Donald Lu
Donald Lu

WASHINGTON: A senior US diplomat told a Congressional panel on Wednesday that if the Election Commission of Pakistan (ECP) fails to investigate allegations of irregularities in the Feb 8 elections, it will “retard” America’s relationship with Pakistan.

US Assistant Secretary of State Donald Lu, a central figure in the cipher controversy, also vehemently denied all accusations levelled against him by former prime minister Imran Khan and his party, branding them “lies” and “falsehoods”, and told the panel that he and his family had even faced death threats as a result of the allegations.

Mr Lu is the diplomat whose supposed warning — relayed to Islamabad via confidential cipher by a former Pakistani envoy to the US — became the focal point for PTI’s allegations that Washington was behind the ouster of Mr Khan’s government in 2022. The PTI founder is currently on trial for mishandling the confidential document.

“I want to be very clear on this point. These allegations — this conspiracy theory — is a lie… It is not accurate. At no point does it accuse the US government or me personally of taking steps against Imran Khan,” he said, amid heckling and chanting from PTI supporters present in the galleries.

Amid heckling and chants, Donald Lu reveals threats to himself, his family in wake of PTI founder’s ‘regime change’ allegations

Meanwhile, Rep Tim Burchett questioned if the US asked for Imran Khan to be removed from power after his visit to Russia, or whether aid to Pakistan was stopped because of Islamabad’s refusal to vote against Russia in the United Nations, to which Mr Lu responded in the negative.

He was also asked about his alleged role in the ouster of the PTI government, to which he said: “I was absolutely not involved, nor were any Americans involved in that process.”

Responding to another set of questions by Mr Burchett, Mr Lu explained that no US official was involved in any “regime change” conspiracy against Imran Khan. “Not even a contractor?” the congressman asked. “No, not even a contractor,” Mr Lu replied.

Election irregularities

“We have never used the term ‘free and fair’ in characterising these elections,” Mr Lu said in response to a question from Congressman August Pfluger, a Texas Republican.

When asked if the election results would have been different if alleged irregularities were not committed, he said that was for the ECP to decide. However, he agreed with the suggestion that the ECP should hold a re-election if it found evidence of substantial rigging in some constituencies.

Asked if the ECP’s failure to investigate irregularities would impact US-Pakistan relations, he said it would be an impediment to the relationship of 76 years if Pakistan does not have a democratic process that upholds its own Constitution.

“It will retard our ability to have the type of relationship we want, in security matters, on [the] business front and people to people. All that suffers if Pakistan is not a full democracy,” he said.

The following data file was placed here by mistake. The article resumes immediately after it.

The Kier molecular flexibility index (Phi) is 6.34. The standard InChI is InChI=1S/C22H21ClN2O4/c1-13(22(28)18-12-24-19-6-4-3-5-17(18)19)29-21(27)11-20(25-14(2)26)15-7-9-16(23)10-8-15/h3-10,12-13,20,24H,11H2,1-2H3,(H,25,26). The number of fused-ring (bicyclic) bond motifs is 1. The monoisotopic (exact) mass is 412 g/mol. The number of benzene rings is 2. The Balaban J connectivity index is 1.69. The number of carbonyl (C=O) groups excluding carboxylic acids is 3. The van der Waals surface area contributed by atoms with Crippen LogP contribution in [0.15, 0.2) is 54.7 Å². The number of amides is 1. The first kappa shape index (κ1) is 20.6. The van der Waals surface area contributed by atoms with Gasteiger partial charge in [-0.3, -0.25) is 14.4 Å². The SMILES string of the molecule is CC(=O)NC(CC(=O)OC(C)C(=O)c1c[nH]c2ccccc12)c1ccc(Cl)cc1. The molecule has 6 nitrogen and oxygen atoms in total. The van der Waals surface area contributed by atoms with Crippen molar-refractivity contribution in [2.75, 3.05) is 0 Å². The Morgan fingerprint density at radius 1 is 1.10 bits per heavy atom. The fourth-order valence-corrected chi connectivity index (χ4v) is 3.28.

“The US does not go around recognising new governments,” said Mr Lu when Congressman Greg Casar, a Texas Democrat, asked him if Washington recognises the new government in Pakistan. The US administration, he explained, works with the government in power.

Disruption of X and treatment of PTI

Representative Gabe Amo asked Mr Lu about issues related to press freedom and access to social media platforms, to which the latter said that one of the most “damaging things” witnessed was the restriction on social media.

“When the internet gets pulled down or X gets throttled, as it has been now for several weeks, it denies Pakistanis from getting the kind of diversity of reporting information that they deserve. We are talking to the Pakistani government at the highest levels about these issues,” the diplomat said.

When Brad Sherman quizzed about the persecution of Imran Khan and his party, Mr Lu said the US had raised its concerns about the mass detentions, including of PTI members, after the May 9 riots and the use of military courts.

US partnership with Pakistan against terrorism

Responding to another question about ties with the Pakistani military, the diplomat said that the US and Pakistani militaries have ties going back decades. He noted that it was the sixth largest military in the world and the largest of any Muslim nation. “Our generals train with their generals,” he added.

Mr Lu said that the US continues to monitor the weapons it provides to Pakistan, such as the F-16s, to ensure their correct use. He also explained that the US was not considering any substantial military assistance to Pakistan at the moment.

Questioned on the ability of Pakistan’s government to prove to be and continue to be a good partner for the US in the region, he said the country was a very “important partner” and a major non-Nato ally.

However, Mr Lu did say that the US administration viewed Pakistan’s current relationship with the Afghan Taliban with “suspicion”.

He said the current greatest terrorist threat to Pakistan emanated from Afghanistan, adding that the Taliban’s relationship with the neighbour was the same as their relationship with the US.

Published in Dawn, March 21st, 2024

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